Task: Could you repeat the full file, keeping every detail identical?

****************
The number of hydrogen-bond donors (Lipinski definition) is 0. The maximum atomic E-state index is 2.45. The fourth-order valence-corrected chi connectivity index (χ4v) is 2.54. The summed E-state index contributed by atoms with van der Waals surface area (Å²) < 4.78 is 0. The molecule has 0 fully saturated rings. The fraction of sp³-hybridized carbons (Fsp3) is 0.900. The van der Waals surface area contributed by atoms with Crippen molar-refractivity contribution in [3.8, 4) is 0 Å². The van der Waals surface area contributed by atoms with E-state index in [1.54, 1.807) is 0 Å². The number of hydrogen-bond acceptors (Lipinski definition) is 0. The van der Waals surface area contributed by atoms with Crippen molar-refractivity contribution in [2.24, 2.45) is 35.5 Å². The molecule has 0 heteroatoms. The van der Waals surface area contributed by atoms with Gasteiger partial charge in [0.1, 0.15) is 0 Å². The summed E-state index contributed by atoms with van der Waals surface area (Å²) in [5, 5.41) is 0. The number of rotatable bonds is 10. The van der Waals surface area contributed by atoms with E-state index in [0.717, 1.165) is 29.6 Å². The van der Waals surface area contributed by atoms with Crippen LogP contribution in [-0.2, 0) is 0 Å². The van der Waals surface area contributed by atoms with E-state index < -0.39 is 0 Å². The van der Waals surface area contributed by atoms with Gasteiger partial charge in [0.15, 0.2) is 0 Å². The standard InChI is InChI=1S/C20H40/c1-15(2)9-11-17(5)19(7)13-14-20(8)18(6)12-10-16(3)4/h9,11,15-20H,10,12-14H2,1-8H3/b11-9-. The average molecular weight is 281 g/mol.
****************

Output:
The number of hydrogen-bond donors (Lipinski definition) is 0. The maximum atomic E-state index is 2.45. The fourth-order valence-corrected chi connectivity index (χ4v) is 2.54. The summed E-state index contributed by atoms with van der Waals surface area (Å²) < 4.78 is 0. The molecule has 0 fully saturated rings. The fraction of sp³-hybridized carbons (Fsp3) is 0.900. The van der Waals surface area contributed by atoms with Crippen molar-refractivity contribution in [3.8, 4) is 0 Å². The van der Waals surface area contributed by atoms with E-state index in [1.54, 1.807) is 0 Å². The number of hydrogen-bond acceptors (Lipinski definition) is 0. The van der Waals surface area contributed by atoms with Crippen molar-refractivity contribution in [2.24, 2.45) is 35.5 Å². The molecule has 0 heteroatoms. The van der Waals surface area contributed by atoms with Gasteiger partial charge in [0.1, 0.15) is 0 Å². The summed E-state index contributed by atoms with van der Waals surface area (Å²) in [5, 5.41) is 0. The number of rotatable bonds is 10. The van der Waals surface area contributed by atoms with E-state index in [0.717, 1.165) is 29.6 Å². The van der Waals surface area contributed by atoms with Crippen LogP contribution in [-0.2, 0) is 0 Å². The van der Waals surface area contributed by atoms with E-state index < -0.39 is 0 Å². The van der Waals surface area contributed by atoms with Gasteiger partial charge in [0.15, 0.2) is 0 Å². The standard InChI is InChI=1S/C20H40/c1-15(2)9-11-17(5)19(7)13-14-20(8)18(6)12-10-16(3)4/h9,11,15-20H,10,12-14H2,1-8H3/b11-9-. The average molecular weight is 281 g/mol.